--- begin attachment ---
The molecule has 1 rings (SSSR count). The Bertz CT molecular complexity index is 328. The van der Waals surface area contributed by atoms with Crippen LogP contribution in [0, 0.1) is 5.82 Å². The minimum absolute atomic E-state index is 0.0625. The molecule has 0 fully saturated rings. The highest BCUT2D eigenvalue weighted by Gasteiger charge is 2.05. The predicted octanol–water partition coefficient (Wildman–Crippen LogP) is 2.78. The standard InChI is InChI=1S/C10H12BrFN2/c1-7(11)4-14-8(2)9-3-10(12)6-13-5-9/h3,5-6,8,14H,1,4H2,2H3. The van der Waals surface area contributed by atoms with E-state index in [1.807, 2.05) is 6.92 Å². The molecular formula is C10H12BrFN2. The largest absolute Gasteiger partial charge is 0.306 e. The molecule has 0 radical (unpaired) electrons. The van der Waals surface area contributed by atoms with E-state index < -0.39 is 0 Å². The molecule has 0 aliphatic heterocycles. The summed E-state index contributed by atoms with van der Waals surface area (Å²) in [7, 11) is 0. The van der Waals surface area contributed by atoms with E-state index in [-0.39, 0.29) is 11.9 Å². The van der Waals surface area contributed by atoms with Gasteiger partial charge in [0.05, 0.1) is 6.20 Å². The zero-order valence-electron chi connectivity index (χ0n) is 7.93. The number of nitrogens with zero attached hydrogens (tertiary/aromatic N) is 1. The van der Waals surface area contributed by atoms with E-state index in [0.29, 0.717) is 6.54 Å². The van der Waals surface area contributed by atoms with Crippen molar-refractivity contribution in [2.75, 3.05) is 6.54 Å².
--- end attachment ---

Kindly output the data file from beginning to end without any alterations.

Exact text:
The molecule has 1 rings (SSSR count). The Bertz CT molecular complexity index is 328. The van der Waals surface area contributed by atoms with Crippen LogP contribution in [0, 0.1) is 5.82 Å². The minimum absolute atomic E-state index is 0.0625. The molecule has 0 fully saturated rings. The highest BCUT2D eigenvalue weighted by Gasteiger charge is 2.05. The predicted octanol–water partition coefficient (Wildman–Crippen LogP) is 2.78. The standard InChI is InChI=1S/C10H12BrFN2/c1-7(11)4-14-8(2)9-3-10(12)6-13-5-9/h3,5-6,8,14H,1,4H2,2H3. The van der Waals surface area contributed by atoms with E-state index in [1.807, 2.05) is 6.92 Å². The molecular formula is C10H12BrFN2. The largest absolute Gasteiger partial charge is 0.306 e. The molecule has 0 radical (unpaired) electrons. The van der Waals surface area contributed by atoms with E-state index < -0.39 is 0 Å². The molecule has 0 aliphatic heterocycles. The summed E-state index contributed by atoms with van der Waals surface area (Å²) in [7, 11) is 0. The van der Waals surface area contributed by atoms with E-state index in [-0.39, 0.29) is 11.9 Å². The van der Waals surface area contributed by atoms with Gasteiger partial charge in [0.05, 0.1) is 6.20 Å². The zero-order valence-electron chi connectivity index (χ0n) is 7.93. The number of nitrogens with zero attached hydrogens (tertiary/aromatic N) is 1. The van der Waals surface area contributed by atoms with E-state index in [0.29, 0.717) is 6.54 Å². The van der Waals surface area contributed by atoms with Crippen molar-refractivity contribution in [2.75, 3.05) is 6.54 Å².